Eclipse 2017

JCJC Major grinsPosts: 768Registered Users Major grins
edited November 25, 2016 in Location, Location, Location!
So, I can assume people have started making their plans for next summers eclipse?

I want to try to come back the U.S. for this, I've never been an eclipse chaser, but this seems like too good an opportunity to skip.

I'm trying to work out the geometry in different places, and see how I can get close enough to enough topography to get landscape shots of the eclipse itself. But, I wonder if I should be thinking about going the other route, and going somewhere when I can have a camera shooting down during the eclipse and catch the Moon's shadow across the landscape.

What are you plans?
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Comments

  • Cygnus StudiosCygnus Studios Commercial Photographer San Francisco's North BayPosts: 2,294Registered Users Major grins
    edited November 21, 2016
    We have clients already lining up to have their products shot during the next eclipse. We'll be traveling up to Oregon to get in the direct line.

    Here is a neat site to line up specific areas: Just adjust your city/time and you can line up the sun/eclipse against specific buildings, landscapes, skylines, etc.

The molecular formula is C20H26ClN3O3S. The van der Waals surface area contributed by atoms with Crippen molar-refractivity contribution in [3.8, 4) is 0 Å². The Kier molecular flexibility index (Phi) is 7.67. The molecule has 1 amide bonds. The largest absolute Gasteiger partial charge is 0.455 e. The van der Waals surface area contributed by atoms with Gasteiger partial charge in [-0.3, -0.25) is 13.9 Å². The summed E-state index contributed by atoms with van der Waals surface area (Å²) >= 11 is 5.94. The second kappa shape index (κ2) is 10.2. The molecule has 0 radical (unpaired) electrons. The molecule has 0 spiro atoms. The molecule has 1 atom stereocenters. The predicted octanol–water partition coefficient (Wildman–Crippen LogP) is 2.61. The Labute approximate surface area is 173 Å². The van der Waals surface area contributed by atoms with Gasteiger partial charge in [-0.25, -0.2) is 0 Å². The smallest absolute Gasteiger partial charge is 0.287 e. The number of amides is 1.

Steve

    Website
  • JCJC Major grins Posts: 768Registered Users Major grins
    edited November 22, 2016
    I've been scoping out some places in the Tetons that would be great, but I guess the weather in late August would be hard to rely on.
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  • David_S85David_S85 Spotter of Dgrin Spam and Oddities ChicagolandPosts: 12,333Administrators moderator
    edited November 22, 2016
    I know of solar scopes and solar filters for real amateur telescopes, but do extremely strong (greater than ND400) filters exist for regular telephoto lenses?

    EDIT: Perhaps my ND400 could work, in live view mode. Anyone have experience doing this? I'd never look at the sun through the eyepiece at any time, ever.
    My Smugmug
    "You miss 100% of the shots you don't take" - Wayne Gretzky
  • David_S85David_S85 Spotter of Dgrin Spam and Oddities ChicagolandPosts: 12,333Administrators moderator
    edited November 22, 2016
    My Smugmug
    "You miss 100% of the shots you don't take" - Wayne Gretzky
  • Cygnus StudiosCygnus Studios Commercial Photographer San Francisco's North BayPosts: 2,294Registered Users Major grins
    edited November 22, 2016
    ND400 is around 9 stops. You can find 15, 16 or 20 stops although they can get a tad pricey.

    Another option is going with Thousand Oaks Optical. Their filters are superb and cheap. They make most common threaded sizes for camera lenses.
    Steve

    Website
  • David_S85David_S85 Spotter of Dgrin Spam and Oddities ChicagolandPosts: 12,333Administrators moderator
    edited November 22, 2016
    Great link. Thanks!
    ND400 is around 9 stops. You can find 15, 16 or 20 stops although they can get a tad pricey.
    Another option is going with Thousand Oaks Optical. Their filters are superb and cheap. They make most common threaded sizes for camera lenses.
    My Smugmug
    "You miss 100% of the shots you don't take" - Wayne Gretzky